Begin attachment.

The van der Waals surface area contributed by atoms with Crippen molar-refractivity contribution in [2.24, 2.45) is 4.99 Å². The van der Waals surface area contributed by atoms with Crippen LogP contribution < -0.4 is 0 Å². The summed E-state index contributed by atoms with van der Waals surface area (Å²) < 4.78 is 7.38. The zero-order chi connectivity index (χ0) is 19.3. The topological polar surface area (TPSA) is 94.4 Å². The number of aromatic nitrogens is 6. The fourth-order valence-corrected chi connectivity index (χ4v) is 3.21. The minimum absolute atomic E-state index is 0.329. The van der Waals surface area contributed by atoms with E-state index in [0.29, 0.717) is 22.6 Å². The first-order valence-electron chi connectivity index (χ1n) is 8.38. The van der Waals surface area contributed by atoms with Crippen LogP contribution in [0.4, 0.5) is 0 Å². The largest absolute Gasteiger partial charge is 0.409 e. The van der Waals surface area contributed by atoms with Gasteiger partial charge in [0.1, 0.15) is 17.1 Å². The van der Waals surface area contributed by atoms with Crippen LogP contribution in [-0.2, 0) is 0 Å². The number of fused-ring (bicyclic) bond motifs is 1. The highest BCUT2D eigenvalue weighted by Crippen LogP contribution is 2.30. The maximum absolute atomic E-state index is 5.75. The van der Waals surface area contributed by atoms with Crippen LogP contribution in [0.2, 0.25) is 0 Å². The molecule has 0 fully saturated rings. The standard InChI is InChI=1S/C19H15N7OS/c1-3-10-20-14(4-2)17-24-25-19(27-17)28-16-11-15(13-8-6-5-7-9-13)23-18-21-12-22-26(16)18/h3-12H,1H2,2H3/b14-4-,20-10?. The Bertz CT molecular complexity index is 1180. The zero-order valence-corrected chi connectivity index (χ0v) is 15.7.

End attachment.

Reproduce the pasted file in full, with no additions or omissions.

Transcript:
The van der Waals surface area contributed by atoms with Crippen molar-refractivity contribution in [2.24, 2.45) is 4.99 Å². The van der Waals surface area contributed by atoms with Crippen LogP contribution < -0.4 is 0 Å². The summed E-state index contributed by atoms with van der Waals surface area (Å²) < 4.78 is 7.38. The zero-order chi connectivity index (χ0) is 19.3. The topological polar surface area (TPSA) is 94.4 Å². The number of aromatic nitrogens is 6. The fourth-order valence-corrected chi connectivity index (χ4v) is 3.21. The minimum absolute atomic E-state index is 0.329. The van der Waals surface area contributed by atoms with E-state index in [0.29, 0.717) is 22.6 Å². The first-order valence-electron chi connectivity index (χ1n) is 8.38. The van der Waals surface area contributed by atoms with Crippen LogP contribution in [0.4, 0.5) is 0 Å². The largest absolute Gasteiger partial charge is 0.409 e. The van der Waals surface area contributed by atoms with Gasteiger partial charge in [0.1, 0.15) is 17.1 Å². The van der Waals surface area contributed by atoms with Crippen LogP contribution in [-0.2, 0) is 0 Å². The number of fused-ring (bicyclic) bond motifs is 1. The highest BCUT2D eigenvalue weighted by Crippen LogP contribution is 2.30. The maximum absolute atomic E-state index is 5.75. The van der Waals surface area contributed by atoms with Crippen LogP contribution in [0.2, 0.25) is 0 Å². The molecule has 0 fully saturated rings. The standard InChI is InChI=1S/C19H15N7OS/c1-3-10-20-14(4-2)17-24-25-19(27-17)28-16-11-15(13-8-6-5-7-9-13)23-18-21-12-22-26(16)18/h3-12H,1H2,2H3/b14-4-,20-10?. The Bertz CT molecular complexity index is 1180. The zero-order valence-corrected chi connectivity index (χ0v) is 15.7.